MARJA, Afghanistan — Thousands of American, Afghan and British troops attacked the watery Taliban fortress of Marja early Saturday, moving by land and through the air to destroy the insurgency’s largest haven and begin a campaign to reassert the dominance of the Afghan government across a large arc of southern Afghanistan.href=”https://theguru216.files.wordpress.com/2010/02/iran.jpg”>
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‘Operation Moshtarak’ Begins
The Battle Begins
News Analysis: Afghan Offensive Is New War Model (February 13, 2010)
In the Cold of Morning, Descending Into Conflict (February 13, 2010)
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Tyler Hicks/The New York Times
Brig. Gen. Larry Nicholson addressed Marines before they conducted a helicopter assault into Marja, a Taliban stronghold in Helmand Province. More Photos »
The force of about 6,000 Marines and soldiers — a majority of them Afghan — began moving into the city and environs before dawn.
As Marines and soldiers marched into the area, several hundred more swooped out of the sky in helicopters into Marja itself. Marines from Company K, Third Battalion, Sixth Marines, landed near an intersection of two main roads at the northern fringes of Marja, piled out of the their helicopters and scattered into the houses and compounds around them.
In the quiet dark of 2:40 a.m., Company K met no resistance. But none of the Marines believed the peace would last the night.
“Basically, we are going into a main hornets’ nest,” said Capt. Joshua P. Biggers, Company K’s commander.
Just after midnight, aircraft bombed the southernmost portion of Marja, where officials believed foreign fighters were hiding. Later, Marines and Afghan soldiers began setting up cordons to the northeast, south and west of the city, in anticipation of a ground assault that was expected to begin within hours. <a
The operation, dubbed Moshtarak, which means “together” in Dari, is the largest offensive military operation since the American-led coalition invaded the country in 2001. Its aim is to flush the Taliban out of an area — about 75 square miles — where insurgents have been staging attacks, building bombs and processing the opium that pays for their war.
Outside of Pakistan, Marja, a town of about 80,000 residents, stands as the Taliban’s largest sanctuary, until now a virtual no-go zone for American, British and Afghan troops. The Taliban have been firmly entrenched there for about three years.
Moreover, the invasion of Marja is a crucial piece of a larger campaign to secure a 200-mile arc that would bisect the major cities in Helmand and Kandahar Provinces, where the Taliban are the strongest. That campaign, which is expected to last months, is designed to reverse the Taliban’s momentum, which has accelerated over the past several years.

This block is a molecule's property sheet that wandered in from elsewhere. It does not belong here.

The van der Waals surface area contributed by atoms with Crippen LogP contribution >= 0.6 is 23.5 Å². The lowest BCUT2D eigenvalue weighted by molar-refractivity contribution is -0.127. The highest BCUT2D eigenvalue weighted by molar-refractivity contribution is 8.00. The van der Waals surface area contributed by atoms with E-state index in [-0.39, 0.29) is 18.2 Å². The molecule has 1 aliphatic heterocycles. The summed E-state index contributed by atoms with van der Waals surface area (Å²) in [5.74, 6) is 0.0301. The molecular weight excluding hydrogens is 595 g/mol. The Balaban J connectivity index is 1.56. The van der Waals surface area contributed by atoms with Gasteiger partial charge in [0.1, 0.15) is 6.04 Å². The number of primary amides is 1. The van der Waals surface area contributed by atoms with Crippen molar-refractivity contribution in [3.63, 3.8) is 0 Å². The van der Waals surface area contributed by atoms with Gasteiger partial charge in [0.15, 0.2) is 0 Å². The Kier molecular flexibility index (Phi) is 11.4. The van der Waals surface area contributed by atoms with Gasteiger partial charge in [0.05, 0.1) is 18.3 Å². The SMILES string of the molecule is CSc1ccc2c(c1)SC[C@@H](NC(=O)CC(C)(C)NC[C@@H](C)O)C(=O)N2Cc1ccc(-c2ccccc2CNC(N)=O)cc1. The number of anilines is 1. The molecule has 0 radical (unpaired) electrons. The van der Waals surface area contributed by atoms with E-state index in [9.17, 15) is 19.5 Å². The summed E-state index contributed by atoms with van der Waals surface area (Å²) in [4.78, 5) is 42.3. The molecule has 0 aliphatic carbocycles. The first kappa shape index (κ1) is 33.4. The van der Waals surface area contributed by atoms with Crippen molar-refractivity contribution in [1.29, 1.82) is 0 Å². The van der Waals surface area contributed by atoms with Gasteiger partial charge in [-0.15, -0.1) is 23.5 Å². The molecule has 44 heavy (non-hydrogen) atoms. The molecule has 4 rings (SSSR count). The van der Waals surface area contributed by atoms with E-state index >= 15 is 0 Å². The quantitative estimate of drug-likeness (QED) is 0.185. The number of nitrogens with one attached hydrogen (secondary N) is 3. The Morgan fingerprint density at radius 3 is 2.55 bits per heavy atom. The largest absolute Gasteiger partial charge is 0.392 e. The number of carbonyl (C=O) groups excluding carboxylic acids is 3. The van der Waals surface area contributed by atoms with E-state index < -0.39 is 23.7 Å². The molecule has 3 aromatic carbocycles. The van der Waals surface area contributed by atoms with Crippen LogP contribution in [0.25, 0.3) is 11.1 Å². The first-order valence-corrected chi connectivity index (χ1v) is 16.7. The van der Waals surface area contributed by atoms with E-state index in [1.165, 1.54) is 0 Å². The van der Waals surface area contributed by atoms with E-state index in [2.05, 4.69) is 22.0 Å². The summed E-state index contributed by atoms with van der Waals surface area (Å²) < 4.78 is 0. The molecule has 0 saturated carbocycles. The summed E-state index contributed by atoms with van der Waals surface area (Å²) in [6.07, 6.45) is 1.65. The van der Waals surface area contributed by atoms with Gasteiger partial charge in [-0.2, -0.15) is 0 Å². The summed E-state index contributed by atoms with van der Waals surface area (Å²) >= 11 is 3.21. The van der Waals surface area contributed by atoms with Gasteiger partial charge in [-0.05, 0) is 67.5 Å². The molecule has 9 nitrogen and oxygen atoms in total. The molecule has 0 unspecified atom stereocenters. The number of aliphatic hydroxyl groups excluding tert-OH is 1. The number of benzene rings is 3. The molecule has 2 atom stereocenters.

The best measure of that momentum: The 520 American and NATO troops killed in Afghanistan in 2009 were the most since the war began.
The American, Afghan and British troops began moving into Marja before first light, making their way through a broad, flat area crisscrossed by irrigation canals and scattered with opium factories as well as, in all likelihood, several hundred hidden bombs.
The troops that came in by air carried portable foot bridges and mine detectors. The troops moving in on armored personnel carriers were being led by enormous fortified vehicles designed to clear the roads of bombs.
American and Afghan commanders said they expected the heavy fighting to be over in a number of days. At that point, the commanders say, the overriding purpose of the campaign will take shape, when they bring in a fully formed Afghan government and security force that can hold the city so that the Taliban cannot return.
For all the speed with which they are hoping to move, American and Afghan officers say they are worried that homemade bombs — hidden on roads, on footpaths and in houses — could slow them down. Those bombs, though rudimentary, are often extraordinarily powerful, and they are now the primary killer of American and NATO service members here.
Several hundred Taliban fighters are believed to be inside the city as well, which could make for a close and bloody fight. Despite that, the NATO and Afghan attackers appear to enjoy a huge numerical advantage — possibly more than 10 to 1.
The assault came as a surprise to no one. American commanders and Afghan officials have said publicly for weeks that an invasion of Marja was imminent, in an effort to chase away as many Taliban fighters as possible and keep the fighting, and civilian casualties, to a minimum. The hope is to win the support of local residents, even at the expense of letting Taliban get away.